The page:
Can involuntary thoughts seriously affect my health?

Comment by Jose Pares Perez. Concepción, Chile

We tend to believe that paying attention to what we’re living from moment to moment is only an alternative to our normal lifestyle. But it’s not like that. Being present in our lives, paying attention to what we live from moment to moment is not only another options in how we live our lives. We cannot insist enough in saying that the way in which we live our present not only affects our state of mind, it’s been demonstrated that it affects the health of our minds, emotions and body.

In many of our human activities, we are rewarded with money for the time we spend thinking; a controlled, sharp, and focused to the future way of thinking. In those activities the past, present and future are studiously managed. This capability of our species is one of the numerous wonders with which we are gifted. However, this same capability—when not adequately controlled or lacking of a clearly chosen objective or destination—can be dangerously transformed. We are frequent victims of involuntary, rambling and compulsive thoughts, which let us travel, without control or limits, to all our ages, armed with our memories and our imagination.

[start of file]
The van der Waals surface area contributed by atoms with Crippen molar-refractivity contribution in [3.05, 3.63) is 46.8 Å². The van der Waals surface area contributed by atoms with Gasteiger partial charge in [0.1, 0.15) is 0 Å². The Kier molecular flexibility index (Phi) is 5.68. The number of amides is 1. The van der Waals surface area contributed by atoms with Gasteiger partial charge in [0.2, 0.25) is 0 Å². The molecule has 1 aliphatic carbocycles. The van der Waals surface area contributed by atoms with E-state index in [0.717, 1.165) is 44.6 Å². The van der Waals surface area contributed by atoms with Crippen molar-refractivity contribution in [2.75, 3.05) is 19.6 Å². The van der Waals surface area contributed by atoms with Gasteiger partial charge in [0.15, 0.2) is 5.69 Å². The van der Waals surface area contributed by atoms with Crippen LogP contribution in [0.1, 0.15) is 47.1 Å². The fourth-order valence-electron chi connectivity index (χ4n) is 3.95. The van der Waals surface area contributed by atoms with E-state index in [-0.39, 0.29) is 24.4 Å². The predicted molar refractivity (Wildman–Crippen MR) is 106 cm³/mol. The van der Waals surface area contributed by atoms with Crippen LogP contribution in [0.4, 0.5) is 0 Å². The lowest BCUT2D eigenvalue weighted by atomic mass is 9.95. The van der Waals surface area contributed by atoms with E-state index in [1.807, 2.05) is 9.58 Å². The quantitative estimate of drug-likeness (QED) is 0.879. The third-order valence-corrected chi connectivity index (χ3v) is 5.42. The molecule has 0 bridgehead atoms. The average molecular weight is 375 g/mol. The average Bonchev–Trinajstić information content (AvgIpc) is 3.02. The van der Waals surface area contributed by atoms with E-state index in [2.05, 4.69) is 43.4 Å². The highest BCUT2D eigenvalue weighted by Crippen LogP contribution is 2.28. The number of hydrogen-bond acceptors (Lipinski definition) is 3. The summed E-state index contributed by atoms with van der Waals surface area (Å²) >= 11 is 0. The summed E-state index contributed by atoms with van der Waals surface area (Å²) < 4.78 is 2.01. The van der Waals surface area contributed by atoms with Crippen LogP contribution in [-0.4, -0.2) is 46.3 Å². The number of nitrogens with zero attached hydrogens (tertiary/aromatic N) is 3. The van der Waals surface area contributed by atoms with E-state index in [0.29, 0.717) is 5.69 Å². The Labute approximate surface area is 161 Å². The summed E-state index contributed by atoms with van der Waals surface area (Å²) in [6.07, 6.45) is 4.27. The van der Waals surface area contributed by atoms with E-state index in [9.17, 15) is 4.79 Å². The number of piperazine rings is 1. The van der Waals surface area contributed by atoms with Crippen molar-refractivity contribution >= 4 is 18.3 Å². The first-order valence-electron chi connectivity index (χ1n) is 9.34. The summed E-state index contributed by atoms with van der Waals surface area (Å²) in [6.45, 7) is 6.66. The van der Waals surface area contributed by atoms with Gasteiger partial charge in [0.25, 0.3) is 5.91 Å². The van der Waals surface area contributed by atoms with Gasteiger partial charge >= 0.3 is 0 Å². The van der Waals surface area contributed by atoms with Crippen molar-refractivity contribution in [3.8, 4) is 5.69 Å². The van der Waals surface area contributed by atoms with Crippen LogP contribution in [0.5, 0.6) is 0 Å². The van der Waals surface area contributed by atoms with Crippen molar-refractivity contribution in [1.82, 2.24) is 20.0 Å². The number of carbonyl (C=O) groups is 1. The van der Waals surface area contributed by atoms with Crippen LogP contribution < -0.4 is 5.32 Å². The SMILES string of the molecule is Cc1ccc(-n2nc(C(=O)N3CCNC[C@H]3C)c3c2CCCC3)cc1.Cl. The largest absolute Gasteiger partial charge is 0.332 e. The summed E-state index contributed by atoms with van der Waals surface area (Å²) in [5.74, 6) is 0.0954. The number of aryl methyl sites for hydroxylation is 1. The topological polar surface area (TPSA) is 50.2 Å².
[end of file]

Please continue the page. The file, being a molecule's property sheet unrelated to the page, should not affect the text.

The strength of our imagination is as high as the strength of our emotions. What we feel when we see, hear, taste, etc. generates the same effects in us as when we think emotions, feelings and even more thoughts. Still, even though we enjoy it when those things are agreeable to us, we also suffer when those things are disagreeable to us. I have spoken with people that are not with us any longer because they could not control those strong self-blaming thoughts.

It’s not about repressing anything in our memories or our dreams; it’s about living what we are in the present.

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